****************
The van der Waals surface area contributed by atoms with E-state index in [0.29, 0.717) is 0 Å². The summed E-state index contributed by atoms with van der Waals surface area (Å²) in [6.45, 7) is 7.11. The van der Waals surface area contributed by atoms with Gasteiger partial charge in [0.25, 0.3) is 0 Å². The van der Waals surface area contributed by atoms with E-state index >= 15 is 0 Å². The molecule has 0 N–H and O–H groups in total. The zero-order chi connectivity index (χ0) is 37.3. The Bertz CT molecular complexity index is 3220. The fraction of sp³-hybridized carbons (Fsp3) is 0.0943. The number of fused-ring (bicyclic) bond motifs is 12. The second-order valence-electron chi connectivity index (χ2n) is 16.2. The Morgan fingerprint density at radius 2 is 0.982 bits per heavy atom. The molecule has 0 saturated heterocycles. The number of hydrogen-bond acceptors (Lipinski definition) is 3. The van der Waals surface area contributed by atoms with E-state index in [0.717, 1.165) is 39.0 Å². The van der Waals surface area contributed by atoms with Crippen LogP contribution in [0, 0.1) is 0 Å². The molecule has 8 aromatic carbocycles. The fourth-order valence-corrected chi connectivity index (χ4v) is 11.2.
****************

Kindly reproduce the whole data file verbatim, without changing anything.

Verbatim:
The van der Waals surface area contributed by atoms with E-state index in [0.29, 0.717) is 0 Å². The summed E-state index contributed by atoms with van der Waals surface area (Å²) in [6.45, 7) is 7.11. The van der Waals surface area contributed by atoms with Gasteiger partial charge in [0.25, 0.3) is 0 Å². The van der Waals surface area contributed by atoms with E-state index >= 15 is 0 Å². The molecule has 0 N–H and O–H groups in total. The zero-order chi connectivity index (χ0) is 37.3. The Bertz CT molecular complexity index is 3220. The fraction of sp³-hybridized carbons (Fsp3) is 0.0943. The number of fused-ring (bicyclic) bond motifs is 12. The second-order valence-electron chi connectivity index (χ2n) is 16.2. The Morgan fingerprint density at radius 2 is 0.982 bits per heavy atom. The molecule has 0 saturated heterocycles. The number of hydrogen-bond acceptors (Lipinski definition) is 3. The van der Waals surface area contributed by atoms with E-state index in [0.717, 1.165) is 39.0 Å². The van der Waals surface area contributed by atoms with Crippen LogP contribution in [0, 0.1) is 0 Å². The molecule has 8 aromatic carbocycles. The fourth-order valence-corrected chi connectivity index (χ4v) is 11.2.